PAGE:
It was a short drive to Arkham university and the three soon found themselves interviewing the venerable head librarian himself. Dr. Armitage was greatly disturbed by the letter and appeared to take it quite seriously. He allowed that the handwriting was quite like his own, though obviously quite wild. He did not have any significant knowledge concerning the names and other things mentioned in the letter, and he certainly had no recollection of writing it himself. He asked if he could have the letter examined by his associates and that the investigators return in two days discuss the results. The investigators agreed and left the University, but not before stopping by the office of Dr. Peaslee. Dr. Krombach asked his colleague a few questions regarding Dr. Armitage's health, to which a worried looking Peaslee answered that Armitage was quite robust for a man his age. Dr Peaslee was spied walking hastily towards the head librarian's office once the investigators had departed.

Don't open the Red Box! Don't open the Red Box!
 Aww never mind...
Having two days to wait, the trio decided to pay Austin Kittrell a visit in Boston. Kittrell was a known playboy with a reputation for acquiring questionable items for high society clientele and Mr. Perrin, being an avid collector of strange artifacts, had availed himself of Kittrell's services in the past. Mr. Perrin had called earlier and Kittrell had invited them up for the evening to his luxury apartments. On arrival the investigators were lead to Kittrell's large and fashionable den where they proceeded to fish for information. Kittrel was smoking foul smelling cigarettes that he retrieved from his desk, the ouder reminding the three of the dusty smell of the Armitage document (and when asked for a cigarette, Kittrell provided one from a different location). Despite their questioning nothing seemed to stick until the Red Box was mentioned. Dr. Krombach noticed that Kittrell was visibly shaken at the reference and they pressed for more detail. Admitting it was indeed unbelievable, Kittrell told that two nights before a red box appeared in what seemed, for all the world, like a circle of blue flame right on his desk. Perhaps just as unsettling was that a month previously a small, weasely man had contacted him and told him to be on the look out for a red box. "You'll know it if you see it" he'd said and informed him that his employer would pay well for it. Kittrell had contacted the man who would be coming by the next evening to pick it up. Asking to see the box, Kittrell presented them with an aged red box covered in Arabic script. It was worn and in an archaic form so Mr. Parrin, who knew Arabic took a rubbing to examine later.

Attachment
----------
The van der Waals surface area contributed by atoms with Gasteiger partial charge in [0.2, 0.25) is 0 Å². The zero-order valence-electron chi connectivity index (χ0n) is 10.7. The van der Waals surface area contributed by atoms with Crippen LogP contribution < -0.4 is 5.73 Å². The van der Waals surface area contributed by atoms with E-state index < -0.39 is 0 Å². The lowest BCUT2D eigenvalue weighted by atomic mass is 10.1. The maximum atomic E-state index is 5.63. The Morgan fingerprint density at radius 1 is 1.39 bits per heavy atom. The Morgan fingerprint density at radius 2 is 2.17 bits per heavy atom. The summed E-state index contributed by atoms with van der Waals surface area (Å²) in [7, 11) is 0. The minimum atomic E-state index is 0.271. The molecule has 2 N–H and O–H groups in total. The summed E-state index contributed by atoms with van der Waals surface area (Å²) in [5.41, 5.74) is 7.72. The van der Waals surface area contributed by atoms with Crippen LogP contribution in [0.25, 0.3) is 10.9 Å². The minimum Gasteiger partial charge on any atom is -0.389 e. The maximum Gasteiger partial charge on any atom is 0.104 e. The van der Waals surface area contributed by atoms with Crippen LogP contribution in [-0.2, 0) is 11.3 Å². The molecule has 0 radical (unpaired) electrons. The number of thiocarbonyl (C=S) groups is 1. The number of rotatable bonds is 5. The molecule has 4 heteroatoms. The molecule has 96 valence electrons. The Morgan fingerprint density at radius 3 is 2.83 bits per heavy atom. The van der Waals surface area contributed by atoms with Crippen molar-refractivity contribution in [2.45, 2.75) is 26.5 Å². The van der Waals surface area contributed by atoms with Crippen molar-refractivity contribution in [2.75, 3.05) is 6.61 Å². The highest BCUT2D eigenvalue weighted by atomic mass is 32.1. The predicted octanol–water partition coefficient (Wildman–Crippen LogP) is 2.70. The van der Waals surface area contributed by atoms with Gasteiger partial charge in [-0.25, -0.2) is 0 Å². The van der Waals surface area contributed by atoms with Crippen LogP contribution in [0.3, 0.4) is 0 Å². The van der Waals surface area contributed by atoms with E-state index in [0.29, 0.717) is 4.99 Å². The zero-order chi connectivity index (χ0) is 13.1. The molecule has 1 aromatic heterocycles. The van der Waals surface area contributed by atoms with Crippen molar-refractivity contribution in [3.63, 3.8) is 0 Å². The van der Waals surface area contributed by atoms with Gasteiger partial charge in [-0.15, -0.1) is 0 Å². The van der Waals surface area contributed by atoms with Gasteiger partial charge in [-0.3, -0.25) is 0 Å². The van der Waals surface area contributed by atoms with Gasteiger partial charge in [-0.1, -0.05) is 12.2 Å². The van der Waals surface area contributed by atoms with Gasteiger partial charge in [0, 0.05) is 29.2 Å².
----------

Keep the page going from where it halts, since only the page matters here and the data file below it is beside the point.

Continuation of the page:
The three then departed for the evening back to Mr. Perrin's mansion, but not before Kittrell gave some advice, "The guy whose buying this box, you don't want to get mixed up with him".

On the way they back, the theorizing began and it was felt that Diamond Walsh was the buyer, which could well mean a midnight visit from a few gangsters to warn them off. At the mansion, pistols and shotguns were prepared just in case.

But in the early hours something else came thumping on Mr. Cameron's second floor bedroom window. Mr. Cameron was horrified to find not a gangster but the figure of the Fairweather thing. Arms still ropey, and clothing quite torn and shredded, the thing seemed to be regrowing Fairweather's face, but scrambled and misshapen as though it were being extruded from the vacant hole. The terrified Mr. Cameron shot wild and the crouching thing dropped from the window and into the dark snowy night. A frantic race out the front door found footsteps in the snow leading to a small wood to the rear of the mansion. Deciding not to pursue, the three investigators retreated inside, arguing over the nature of the apparition.

The next morning the three went to check the snow covered footprints but were not very interested in following them into the wood. On the way back to the house though, Mr. Cameron heard an odd whisper; "come to me". His curiosity getting the better of him, he told the others that he would continue checking about. The other two headed indoors and began to discuss Mr. Cameron's mental state when Mr. Cameron happened to look out the window and spotted Mr. Cameron entering the wood, followed by a dark furtive figure. Picking up his shotgun, he and Dr. Krombach raced outside again.

In the wood Mr. Cameron was confronted by the Fairweather thing. The face still scrambled, it began asking questions "Where is this? Why have I been brought here?". Seemingly frustrated by Mr. Cameron's inability to answer (who seemed transfixed), the thing's face started to open and inky black tendrils began to flow out. Mr. Cameron suddenly came too and fired his revolver but missed. The thing ran and he gave chase, managing to hit it once before it escaped. The other two hearing the shots blundered in and found the shocked Mr. Cameron. Not sure what they were dealing with, the three regrouped at the house and decided it was time to  check in on Kittrell and confirm their suspicions that he was indeed selling the Red Box to the gangster Diamond Walsh.